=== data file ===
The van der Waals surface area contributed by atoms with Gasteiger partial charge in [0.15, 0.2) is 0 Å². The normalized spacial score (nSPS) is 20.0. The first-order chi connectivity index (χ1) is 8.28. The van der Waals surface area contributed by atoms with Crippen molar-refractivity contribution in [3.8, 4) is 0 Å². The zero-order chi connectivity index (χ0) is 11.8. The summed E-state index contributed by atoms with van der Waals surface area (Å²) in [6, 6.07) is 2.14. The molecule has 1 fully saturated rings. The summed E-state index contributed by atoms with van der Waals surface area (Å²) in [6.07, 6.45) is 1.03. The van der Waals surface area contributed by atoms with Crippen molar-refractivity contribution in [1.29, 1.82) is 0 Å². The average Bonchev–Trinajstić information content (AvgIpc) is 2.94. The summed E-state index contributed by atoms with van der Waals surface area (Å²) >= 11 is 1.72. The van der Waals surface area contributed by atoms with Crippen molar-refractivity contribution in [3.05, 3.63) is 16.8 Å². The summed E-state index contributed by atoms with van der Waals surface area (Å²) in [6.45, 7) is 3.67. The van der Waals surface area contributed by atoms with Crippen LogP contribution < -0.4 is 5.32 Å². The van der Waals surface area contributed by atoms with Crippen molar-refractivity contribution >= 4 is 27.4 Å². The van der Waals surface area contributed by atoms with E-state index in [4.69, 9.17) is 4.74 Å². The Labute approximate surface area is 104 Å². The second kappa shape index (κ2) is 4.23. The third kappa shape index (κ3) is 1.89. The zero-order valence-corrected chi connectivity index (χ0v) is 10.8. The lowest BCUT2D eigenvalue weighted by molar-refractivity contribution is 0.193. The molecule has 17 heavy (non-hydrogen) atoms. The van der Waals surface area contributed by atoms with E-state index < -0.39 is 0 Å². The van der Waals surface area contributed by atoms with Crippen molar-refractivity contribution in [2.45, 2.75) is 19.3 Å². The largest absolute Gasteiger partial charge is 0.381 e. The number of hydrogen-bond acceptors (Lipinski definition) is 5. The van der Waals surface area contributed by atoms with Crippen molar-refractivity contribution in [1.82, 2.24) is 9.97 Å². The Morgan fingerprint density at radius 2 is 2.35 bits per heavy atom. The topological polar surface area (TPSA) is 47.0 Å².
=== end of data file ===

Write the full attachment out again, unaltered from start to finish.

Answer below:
The van der Waals surface area contributed by atoms with Gasteiger partial charge in [0.15, 0.2) is 0 Å². The normalized spacial score (nSPS) is 20.0. The first-order chi connectivity index (χ1) is 8.28. The van der Waals surface area contributed by atoms with Crippen molar-refractivity contribution in [3.8, 4) is 0 Å². The zero-order chi connectivity index (χ0) is 11.8. The summed E-state index contributed by atoms with van der Waals surface area (Å²) in [6, 6.07) is 2.14. The molecule has 1 fully saturated rings. The summed E-state index contributed by atoms with van der Waals surface area (Å²) in [6.07, 6.45) is 1.03. The van der Waals surface area contributed by atoms with Crippen molar-refractivity contribution in [1.29, 1.82) is 0 Å². The average Bonchev–Trinajstić information content (AvgIpc) is 2.94. The summed E-state index contributed by atoms with van der Waals surface area (Å²) >= 11 is 1.72. The van der Waals surface area contributed by atoms with Crippen molar-refractivity contribution in [3.05, 3.63) is 16.8 Å². The summed E-state index contributed by atoms with van der Waals surface area (Å²) in [6.45, 7) is 3.67. The van der Waals surface area contributed by atoms with Crippen LogP contribution < -0.4 is 5.32 Å². The van der Waals surface area contributed by atoms with Crippen molar-refractivity contribution >= 4 is 27.4 Å². The van der Waals surface area contributed by atoms with E-state index in [4.69, 9.17) is 4.74 Å². The Labute approximate surface area is 104 Å². The second kappa shape index (κ2) is 4.23. The third kappa shape index (κ3) is 1.89. The zero-order valence-corrected chi connectivity index (χ0v) is 10.8. The lowest BCUT2D eigenvalue weighted by molar-refractivity contribution is 0.193. The molecule has 17 heavy (non-hydrogen) atoms. The van der Waals surface area contributed by atoms with E-state index < -0.39 is 0 Å². The van der Waals surface area contributed by atoms with Crippen molar-refractivity contribution in [2.45, 2.75) is 19.3 Å². The largest absolute Gasteiger partial charge is 0.381 e. The number of hydrogen-bond acceptors (Lipinski definition) is 5. The van der Waals surface area contributed by atoms with Crippen molar-refractivity contribution in [1.82, 2.24) is 9.97 Å². The Morgan fingerprint density at radius 2 is 2.35 bits per heavy atom. The topological polar surface area (TPSA) is 47.0 Å².